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Specialty coffee is an artisanal level of brewing that focuses on freshness, expertise, and quality from all aspects of supply chain starting from how coffee beans are grown to how your coffee is brewed.
If you live in North America, you’ve probably noticed artisanal coffee shops popping up on every corner of the block. Most major coffee chains don’t offer specialty coffee, but with the demand for high-grade coffee growing stronger and stronger each year from both consumers and manufacturers, the third wave coffee movement is here to stay.
Coffee beans are carefully roasted to the most superb level by dedicated craftsmen who have deemed it their life work to prioritize product calibre above all else. Erna Knutsen first coined the term “specialty coffee” in a 1974 issue of Tea & Coffee Trade Journal, to describe high-grade coffee beans that are produced in unique microclimates, resulting in remarkable flavour.
Specialty coffee is widely known to have an SCAA score of 80 or above on the 100-point Coffee Review scale. The Speciality Coffee Association of America grades outstanding coffee from 90-100, Excellent coffee from 85-89.99, and Very Good coffee as 80-84.99. The SCAA sets very clear standards on minimum requirements for specialty coffee, and will only allow 0-5 defects for every 350 grams of coffee beans.
Coffee beans are also required to be selectively hand-picked and obtained from ethical socio-economic practises, with a heavy emphasis on being environmentally friendly. Many activists and organizations also argue that obtaining specialty coffee should not involve harmful pesticides, workers exploitation, or unethical farming practises.
Specialty coffee packaging is usually complete with information about specific flavour notes. For example, our Castillo Varietal contains flavour notes of sour mandarin, sweet caramel, and panela, with fragrances of chocolate, caramel, and nut. Flavour descriptors should be unique to each coffee and act as a great indicator of food pairings that will taste exquisite with your roast. General descriptors such as “light” or “bold” may indicate that the coffee is of lower grade, as descriptors for specialty coffee should be very specific.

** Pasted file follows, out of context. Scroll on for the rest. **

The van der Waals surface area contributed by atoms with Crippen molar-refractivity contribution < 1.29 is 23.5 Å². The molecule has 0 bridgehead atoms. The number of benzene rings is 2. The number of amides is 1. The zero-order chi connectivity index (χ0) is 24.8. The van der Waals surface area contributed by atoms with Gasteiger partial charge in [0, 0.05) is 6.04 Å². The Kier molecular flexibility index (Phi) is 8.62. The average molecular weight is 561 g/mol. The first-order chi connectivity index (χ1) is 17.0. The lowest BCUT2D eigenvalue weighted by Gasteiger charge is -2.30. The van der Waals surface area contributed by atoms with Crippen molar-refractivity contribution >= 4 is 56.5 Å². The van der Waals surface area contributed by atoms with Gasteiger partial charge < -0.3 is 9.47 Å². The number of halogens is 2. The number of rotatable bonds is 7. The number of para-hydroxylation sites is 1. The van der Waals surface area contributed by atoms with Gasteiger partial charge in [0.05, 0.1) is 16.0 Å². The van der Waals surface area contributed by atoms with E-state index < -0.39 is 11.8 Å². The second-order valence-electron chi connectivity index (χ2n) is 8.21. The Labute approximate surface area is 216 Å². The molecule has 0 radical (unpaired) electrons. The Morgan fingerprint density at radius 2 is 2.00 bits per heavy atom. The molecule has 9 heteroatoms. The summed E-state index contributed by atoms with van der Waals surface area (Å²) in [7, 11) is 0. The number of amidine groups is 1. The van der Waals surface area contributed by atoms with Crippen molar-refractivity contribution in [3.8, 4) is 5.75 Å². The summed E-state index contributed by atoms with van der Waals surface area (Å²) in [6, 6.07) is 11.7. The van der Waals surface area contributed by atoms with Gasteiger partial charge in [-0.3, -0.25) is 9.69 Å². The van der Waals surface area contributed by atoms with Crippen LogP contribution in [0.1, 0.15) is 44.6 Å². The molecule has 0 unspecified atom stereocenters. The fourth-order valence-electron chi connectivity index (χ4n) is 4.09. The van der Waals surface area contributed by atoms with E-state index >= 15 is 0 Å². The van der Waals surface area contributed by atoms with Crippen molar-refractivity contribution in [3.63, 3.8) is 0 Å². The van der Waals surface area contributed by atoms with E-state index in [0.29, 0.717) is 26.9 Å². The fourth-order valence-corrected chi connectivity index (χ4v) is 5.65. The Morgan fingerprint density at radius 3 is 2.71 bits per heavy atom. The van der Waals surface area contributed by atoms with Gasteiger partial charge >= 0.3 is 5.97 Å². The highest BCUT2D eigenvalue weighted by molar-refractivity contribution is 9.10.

Although many people can’t live without their dark roast coffee, this is usually an indicator of a lower grade coffee. Dark roast coffee will not allow you to perceive the natural flavours and aromas that a really good specialty coffee contains. It’s very easy to hide imperfections or coffee defects with a bold and smoky flavour, so instead, you should look out for medium roast coffees that will bring out all of the high quality, complex aromas.
Good specialty coffee will have detailed information about the unique and traceable origins about its coffee beans. Most specialty coffee roasters pride themselves on transparency and ensure that their packaging has clear indication of ethical sourcing, who the farmers are, and which region the coffee is from. For example, our Caturra Varietal is a single-origin specialty coffee grown in the region of Caldas, Colombia. Each bean is individually selected and processed by hand by our Montañeros partners. Our coffee is grown in micro-lots, with each micro-lot processed separately.
Like any other harvested crop, your coffee will usually fluctuate in taste if it is not fresh or adequately stored. Although specialty coffee is relatively sustainable, factors such as temperature, moisture, and light source can affect the taste. At Montaneros Coffee, we ensure to purchase all of our coffee beans within 6 weeks of being harvested, which means your coffee is fresh, healthy, and always of the highest quality. We ship our coffee beans by air to reduce transport times to ensure fresh coffee in every cup!
There are many factors that will influence the quality and taste of your specialty coffee, so being aware about what to look out for will ensure that you’re drinking authentic, fresh, specialty coffee every single time. To learn more about our specialty coffee selection, please browse our product page.